Malignant infiltration of the liver presenting as acute liver failure

Nicole E. Rich, Corron Sanders, Randall S. Hughes, Robert J. Fontana, R. Todd Stravitz, Oren Fix, Steven H. Han, Willscott E. Naugler, Atif Zaman, William M. Lee

Research output: Contribution to journalArticlepeer-review

43 Scopus citations


There have been few reports of acute liver failure (ALF), with encephalopathy and coagulopathy, caused by infiltration of the liver by malignant cells. We describe a case series of 27 patients with ALF caused by malignancy. We examined a large, multicenter ALF registry (1910 patients; mean age, 47.1 ± 13.9 y) and found only 27 cases (1.4%) of ALF attributed to malignancy. Twenty cases (74%) presented with abdominal pain and 11 presented with ascites. The most common malignancies included lymphoma or leukemia (33%), breast cancer, (30%), and colon cancer (7%); 90% of the patients with lymphoma or leukemia had no history of cancer, compared with 25% of patients with breast cancer. Overall, 44% of the patients had evidence of liver masses on imaging. Diagnosis was confirmed by biopsy in 15 cases (55%) and by autopsy for 6 cases. Twenty-four patients (89%) died within 3 weeks of ALF.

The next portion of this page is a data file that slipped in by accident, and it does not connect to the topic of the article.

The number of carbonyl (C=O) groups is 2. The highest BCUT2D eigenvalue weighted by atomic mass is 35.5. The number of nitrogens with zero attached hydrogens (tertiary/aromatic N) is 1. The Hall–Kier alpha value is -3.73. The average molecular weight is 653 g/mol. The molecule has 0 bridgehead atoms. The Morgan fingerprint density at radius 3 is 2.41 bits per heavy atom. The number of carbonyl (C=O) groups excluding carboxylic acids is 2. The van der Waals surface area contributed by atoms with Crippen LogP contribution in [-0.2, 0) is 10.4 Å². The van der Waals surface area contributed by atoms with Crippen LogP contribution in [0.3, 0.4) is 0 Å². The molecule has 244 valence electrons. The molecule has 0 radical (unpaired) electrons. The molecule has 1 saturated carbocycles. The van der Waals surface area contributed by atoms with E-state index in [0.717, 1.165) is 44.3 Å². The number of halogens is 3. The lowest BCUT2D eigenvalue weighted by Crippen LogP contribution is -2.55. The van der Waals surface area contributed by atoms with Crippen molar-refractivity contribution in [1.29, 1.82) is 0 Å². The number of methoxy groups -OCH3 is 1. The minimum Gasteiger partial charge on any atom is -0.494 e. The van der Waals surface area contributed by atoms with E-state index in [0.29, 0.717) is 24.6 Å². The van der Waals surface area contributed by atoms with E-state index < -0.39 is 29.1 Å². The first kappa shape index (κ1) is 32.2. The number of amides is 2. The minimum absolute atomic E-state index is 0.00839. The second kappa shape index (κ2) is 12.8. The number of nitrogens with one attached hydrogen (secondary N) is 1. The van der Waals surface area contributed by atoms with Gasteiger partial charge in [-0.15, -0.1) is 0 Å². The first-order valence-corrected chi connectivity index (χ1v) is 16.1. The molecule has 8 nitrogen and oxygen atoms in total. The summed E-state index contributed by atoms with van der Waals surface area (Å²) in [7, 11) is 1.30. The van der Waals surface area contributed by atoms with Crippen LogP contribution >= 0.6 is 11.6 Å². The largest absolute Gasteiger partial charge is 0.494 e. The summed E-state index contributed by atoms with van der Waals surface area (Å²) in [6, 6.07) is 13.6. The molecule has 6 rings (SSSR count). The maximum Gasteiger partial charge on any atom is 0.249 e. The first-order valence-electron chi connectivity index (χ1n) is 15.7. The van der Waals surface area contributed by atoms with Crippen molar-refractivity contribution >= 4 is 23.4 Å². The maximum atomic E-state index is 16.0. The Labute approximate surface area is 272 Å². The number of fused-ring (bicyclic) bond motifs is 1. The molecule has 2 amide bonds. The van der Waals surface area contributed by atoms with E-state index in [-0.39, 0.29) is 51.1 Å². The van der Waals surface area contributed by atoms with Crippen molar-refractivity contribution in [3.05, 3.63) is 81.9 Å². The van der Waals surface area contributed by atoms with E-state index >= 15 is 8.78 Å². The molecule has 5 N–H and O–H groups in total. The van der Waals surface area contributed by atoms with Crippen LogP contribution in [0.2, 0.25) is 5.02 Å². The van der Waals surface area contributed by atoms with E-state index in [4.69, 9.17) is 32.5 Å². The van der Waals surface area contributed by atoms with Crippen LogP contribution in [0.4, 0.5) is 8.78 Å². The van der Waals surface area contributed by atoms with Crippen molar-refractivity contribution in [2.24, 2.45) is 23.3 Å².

Original languageEnglish (US)
Pages (from-to)1025-1028
Number of pages4
JournalClinical Gastroenterology and Hepatology
Issue number5
StatePublished - May 1 2015


  • Acute liver failure
  • Liver transplantation
  • Malignancy

ASJC Scopus subject areas

  • Hepatology
  • Gastroenterology


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